Ever since the producers of pressure treated lumber began moving away from using chromated copper arsenate (CCA) as a preservative, concerns have surfaced regarding the higher corrosivity of the next-generation preservatives, in particular alkaline copper quaternary (ACQ) and copper azole (CBA and CA). Fasteners used with ACQ-, CBA-, or CA-treated lumber have been reported to corrode and fail at a faster rate than when used with CCA-treated lumber.

To determine whether the corrosion rates of these preservatives is indeed higher, several fastener and connector manufacturers have conducted accelerated tests on their own products. Findings indicate that ACQ and the copper azoles are nearly twice as corrosive as CCA preservatives.

Most treated-wood producers using the next-gen preservatives point out that their recommendations for fasteners and connectors are the same as what they have always recommended for use with CCA-treated lumber: hot-dip galvanized or stainless steel. However, treated-wood producers and fastener/connector manufacturers now acknowledge that a thicker coating of galvanized zinc provides higher corrosion resistance.

Simpson Strong-Tie, which has conducted the most extensive testing so far, now recommends a minimum G185 hot-dip product and a maximum of type 304 and 316 stainless steel for use with ACQ, CBA, and CA, in accordance with ASTM standards for fasteners and connectors. According to Simpson's test results, type 304 and 316 stainless steel fasteners and connectors have a high corrosion resistance. Manufacturers also stress the importance of using connectors and fasteners made of the same material to prevent galvanic corrosion.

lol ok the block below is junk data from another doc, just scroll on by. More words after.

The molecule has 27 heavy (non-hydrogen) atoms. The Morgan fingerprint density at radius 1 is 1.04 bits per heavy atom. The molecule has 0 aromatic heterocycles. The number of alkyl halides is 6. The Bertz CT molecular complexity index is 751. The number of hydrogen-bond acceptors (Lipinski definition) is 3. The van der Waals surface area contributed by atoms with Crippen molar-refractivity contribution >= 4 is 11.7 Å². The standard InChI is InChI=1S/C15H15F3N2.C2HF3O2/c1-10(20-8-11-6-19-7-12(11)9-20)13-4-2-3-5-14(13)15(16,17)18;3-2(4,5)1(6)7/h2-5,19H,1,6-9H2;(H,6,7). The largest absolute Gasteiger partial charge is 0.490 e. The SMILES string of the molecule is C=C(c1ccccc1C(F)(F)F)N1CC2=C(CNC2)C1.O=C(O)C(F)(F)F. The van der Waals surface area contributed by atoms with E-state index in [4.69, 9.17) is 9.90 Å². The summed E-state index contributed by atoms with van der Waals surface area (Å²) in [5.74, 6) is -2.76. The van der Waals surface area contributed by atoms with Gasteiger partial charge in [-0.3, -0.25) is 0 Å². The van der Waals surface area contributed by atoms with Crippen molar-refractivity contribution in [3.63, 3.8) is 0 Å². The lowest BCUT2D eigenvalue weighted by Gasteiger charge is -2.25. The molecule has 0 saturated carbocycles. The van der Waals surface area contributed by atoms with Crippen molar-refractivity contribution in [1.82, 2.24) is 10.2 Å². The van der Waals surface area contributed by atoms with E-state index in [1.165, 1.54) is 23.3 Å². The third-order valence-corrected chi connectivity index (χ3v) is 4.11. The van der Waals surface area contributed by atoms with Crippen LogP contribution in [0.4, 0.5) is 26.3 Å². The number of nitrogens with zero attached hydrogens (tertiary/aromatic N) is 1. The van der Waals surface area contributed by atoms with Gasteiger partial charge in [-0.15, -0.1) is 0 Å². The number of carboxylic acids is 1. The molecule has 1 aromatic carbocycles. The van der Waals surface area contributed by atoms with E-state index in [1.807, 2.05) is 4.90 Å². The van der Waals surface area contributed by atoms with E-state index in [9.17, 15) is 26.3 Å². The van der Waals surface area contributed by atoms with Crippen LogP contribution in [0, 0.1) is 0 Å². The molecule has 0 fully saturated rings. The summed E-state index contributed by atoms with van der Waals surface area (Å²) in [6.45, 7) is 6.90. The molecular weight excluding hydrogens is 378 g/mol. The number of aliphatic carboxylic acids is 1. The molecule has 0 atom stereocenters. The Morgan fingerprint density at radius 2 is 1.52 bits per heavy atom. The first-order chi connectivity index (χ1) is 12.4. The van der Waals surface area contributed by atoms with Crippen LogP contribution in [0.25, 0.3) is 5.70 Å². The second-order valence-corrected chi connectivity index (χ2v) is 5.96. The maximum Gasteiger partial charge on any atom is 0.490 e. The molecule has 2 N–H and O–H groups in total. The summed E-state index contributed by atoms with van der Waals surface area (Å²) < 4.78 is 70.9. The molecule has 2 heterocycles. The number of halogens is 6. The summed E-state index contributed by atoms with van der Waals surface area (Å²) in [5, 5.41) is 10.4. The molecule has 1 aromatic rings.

Courtesy Bostitch

Using the recommended type and grade of hot-dip galvanized or stainless steel fasteners and connectors with pressure-treated wood can reduce the risk of corrosion.

Arch Wood Protection, maker of Natural Select lumber; CSI, maker of Preserve wood; Osmose, maker of NatureWood lumber; USP Structural Connectors; Maze Nails; and the Southern Pine Council also recommend the use of G185 hot-dip galvanized or type 304 and 316 stainless steel fasteners and connectors. Osmose's ProDrive ceramic-coated screws are approved for use with the next-generation wood preservatives. Bostitch recommends its new ThickCoat Galvanized fasteners, which feature a chromate coating over the zinc layers. Swan Secure Products recommends its stainless steel fasteners. Senco is currently conducting fastener tests with independent laboratories and recommends the use of stainless steel fasteners grade 304 or higher.

Using the recommended grade of fasteners and connectors is critical. "If you use the wrong fastener, you'll see corrosion start, [indicated by] rust stains, and eventually the fastener will fail. The ones we recommend are in the building codes, and as ever, it's important to follow the building codes and the manufacturers' recommendations," says Al Heberer, national marketing manager for Osmose.

By using the grade and type of fasteners required by ASTM standards, "remodelers can be assured of proper performance and long-term durability," says Richard Kleiner, director of treated markets for the Southern Pine Council of the Southern Forest Products Association.

These recommendations may change after further research and when treated-wood producers develop even newer wood preservatives. "If these new copper preservatives should happen to be around 30 years from now, the recommendations may turn out to be different," says Huck DeVenzio, manager of marketing communications for Arch Wood Protection. But, "we're definitely looking for the next generation. There will be different kinds of treated wood in the future."